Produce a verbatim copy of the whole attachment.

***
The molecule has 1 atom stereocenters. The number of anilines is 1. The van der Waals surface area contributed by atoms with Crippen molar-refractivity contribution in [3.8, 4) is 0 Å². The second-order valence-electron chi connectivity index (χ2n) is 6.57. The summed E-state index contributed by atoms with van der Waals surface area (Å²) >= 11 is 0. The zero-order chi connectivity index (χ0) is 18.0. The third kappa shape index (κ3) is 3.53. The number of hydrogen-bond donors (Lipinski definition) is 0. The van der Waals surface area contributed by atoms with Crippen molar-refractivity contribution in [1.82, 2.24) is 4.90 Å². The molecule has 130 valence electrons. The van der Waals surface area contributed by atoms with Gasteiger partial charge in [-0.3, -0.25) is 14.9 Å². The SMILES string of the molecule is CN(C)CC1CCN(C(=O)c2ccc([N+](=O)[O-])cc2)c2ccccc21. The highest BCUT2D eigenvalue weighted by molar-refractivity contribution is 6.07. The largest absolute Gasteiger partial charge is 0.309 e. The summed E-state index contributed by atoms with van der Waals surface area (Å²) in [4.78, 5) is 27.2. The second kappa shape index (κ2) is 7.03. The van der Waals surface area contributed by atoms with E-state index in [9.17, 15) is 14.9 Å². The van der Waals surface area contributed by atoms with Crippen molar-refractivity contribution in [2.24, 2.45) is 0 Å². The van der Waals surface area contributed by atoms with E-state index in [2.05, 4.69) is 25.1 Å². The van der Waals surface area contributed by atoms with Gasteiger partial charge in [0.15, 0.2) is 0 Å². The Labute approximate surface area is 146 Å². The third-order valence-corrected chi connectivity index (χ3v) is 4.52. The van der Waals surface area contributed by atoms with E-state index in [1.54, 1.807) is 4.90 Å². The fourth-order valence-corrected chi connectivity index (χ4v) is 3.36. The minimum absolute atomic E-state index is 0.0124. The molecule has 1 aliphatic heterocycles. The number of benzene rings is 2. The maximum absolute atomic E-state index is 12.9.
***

The molecule has 1 atom stereocenters. The number of anilines is 1. The van der Waals surface area contributed by atoms with Crippen molar-refractivity contribution in [3.8, 4) is 0 Å². The second-order valence-electron chi connectivity index (χ2n) is 6.57. The summed E-state index contributed by atoms with van der Waals surface area (Å²) >= 11 is 0. The zero-order chi connectivity index (χ0) is 18.0. The third kappa shape index (κ3) is 3.53. The number of hydrogen-bond donors (Lipinski definition) is 0. The van der Waals surface area contributed by atoms with Crippen molar-refractivity contribution in [1.82, 2.24) is 4.90 Å². The molecule has 130 valence electrons. The van der Waals surface area contributed by atoms with Gasteiger partial charge in [-0.3, -0.25) is 14.9 Å². The SMILES string of the molecule is CN(C)CC1CCN(C(=O)c2ccc([N+](=O)[O-])cc2)c2ccccc21. The highest BCUT2D eigenvalue weighted by molar-refractivity contribution is 6.07. The largest absolute Gasteiger partial charge is 0.309 e. The summed E-state index contributed by atoms with van der Waals surface area (Å²) in [4.78, 5) is 27.2. The second kappa shape index (κ2) is 7.03. The van der Waals surface area contributed by atoms with E-state index in [9.17, 15) is 14.9 Å². The van der Waals surface area contributed by atoms with Crippen molar-refractivity contribution in [2.24, 2.45) is 0 Å². The van der Waals surface area contributed by atoms with E-state index in [2.05, 4.69) is 25.1 Å². The van der Waals surface area contributed by atoms with Gasteiger partial charge in [0.15, 0.2) is 0 Å². The Labute approximate surface area is 146 Å². The third-order valence-corrected chi connectivity index (χ3v) is 4.52. The van der Waals surface area contributed by atoms with E-state index in [1.54, 1.807) is 4.90 Å². The fourth-order valence-corrected chi connectivity index (χ4v) is 3.36. The minimum absolute atomic E-state index is 0.0124. The molecule has 1 aliphatic heterocycles. The number of benzene rings is 2. The maximum absolute atomic E-state index is 12.9.